Jaguar Driverless ‘Tips the Wink’ to Gain Consumer Trust

A carmaker has enlisted the help of a team of cognitive psychologists to better understand how vehicle behavior affects human confidence.

British automaker Jaguar Land Rover (JLR) has fitted virtual eyes to pod-like autonomous cars in order to understand how humans will trust self-driving vehicles. The eyes, designed by a team of engineers working in the company’s Future Mobility division, seek out the pedestrian, appearing to look directly at them, signaling to road users that it has identified them and that it intends to make a move. The goal is to find out if it is beneficial to provide humans with information about a vehicle’s intentions, or whether simply letting a pedestrian know he or she has been recognized is enough to improve confidence.

The whole test is carried out, not in the real world but on a fabricated street scene in Coventry, where the pods analyze the behavior of pedestrians as they wait to cross the road. Engineers will then record trust levels in the person before and after the pod makes eye contact to find out whether the pod generates sufficient confidence that it would stop for them.

A May survey by AAA found that following a series of high-profile crashes, nearly three-quarters of US drivers would be afraid to ride in a fully self-driving vehicle, a jump up from 63% at the end of last year. Most consumers think roads are safer with humans driving than they would be if all vehicles were autonomous, an August Cox Automotive Mobility study found. The trials are part of a wider study exploring how future connected and autonomous vehicles can replicate human behavior and reactions when driving. As part of the study, more than 500 test subjects have been studied interacting with the self-driving pods. The trust trials form part of Jaguar Land Rover’s government-supported UK Autodrive project.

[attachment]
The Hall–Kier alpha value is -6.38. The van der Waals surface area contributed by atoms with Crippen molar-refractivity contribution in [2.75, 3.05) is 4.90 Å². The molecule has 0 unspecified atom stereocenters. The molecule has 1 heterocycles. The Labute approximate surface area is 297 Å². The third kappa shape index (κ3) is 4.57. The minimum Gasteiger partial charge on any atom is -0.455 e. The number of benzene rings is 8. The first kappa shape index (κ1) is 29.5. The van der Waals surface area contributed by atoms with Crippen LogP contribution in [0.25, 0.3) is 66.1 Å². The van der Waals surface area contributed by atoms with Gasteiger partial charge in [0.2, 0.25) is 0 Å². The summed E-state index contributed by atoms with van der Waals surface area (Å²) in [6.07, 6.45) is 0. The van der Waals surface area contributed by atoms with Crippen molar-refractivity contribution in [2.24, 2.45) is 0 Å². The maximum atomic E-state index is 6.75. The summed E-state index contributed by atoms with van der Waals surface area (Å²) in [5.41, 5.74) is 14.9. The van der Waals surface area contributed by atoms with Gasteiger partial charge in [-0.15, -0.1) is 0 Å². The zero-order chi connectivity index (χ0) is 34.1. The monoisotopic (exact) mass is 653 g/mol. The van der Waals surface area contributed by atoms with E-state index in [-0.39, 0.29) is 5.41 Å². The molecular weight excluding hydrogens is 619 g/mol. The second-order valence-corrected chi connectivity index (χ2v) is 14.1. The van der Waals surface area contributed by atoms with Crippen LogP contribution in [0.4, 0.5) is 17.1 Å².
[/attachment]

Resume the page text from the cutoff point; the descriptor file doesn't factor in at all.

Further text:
“It’s second nature to glance at the driver of the approaching vehicle before stepping into the road. Understanding how this translates in tomorrow’s more automated world is important,” Pete Bennett, future-mobility research manager at Jaguar Land Rover, said in a statement.

The company is also developing off-road, self-driving SUVs through a venture called Cortex – a $5M project designed to explore all-terrain and all-weather autonomous vehicle capabilities. The automaker is deploying “5D” technology to enable Level 4 and 5 off-road automation, which means the SUV would be able to adapt to sudden changes with ability equal to or greater than a human driver.

In the US, Ford recently pledged to help develop a new language that allows AVs to communicate their intentions to the pedestrians around them. One example Ford gave of a technology in development is a windshield light-bar that produces different light patterns to signal its intent. White lights shifting slowly back and forth let pedestrians know that the car is yielding; rapidly blinking lights let pedestrians know that a stopped car is about to move. Ford has already tested the light bar for more than 180 hours and over approximately 2,300 miles in dense urban areas.

— Nathan Eddy is a filmmaker and freelance journalist based in Berlin. Follow him on Twitter.

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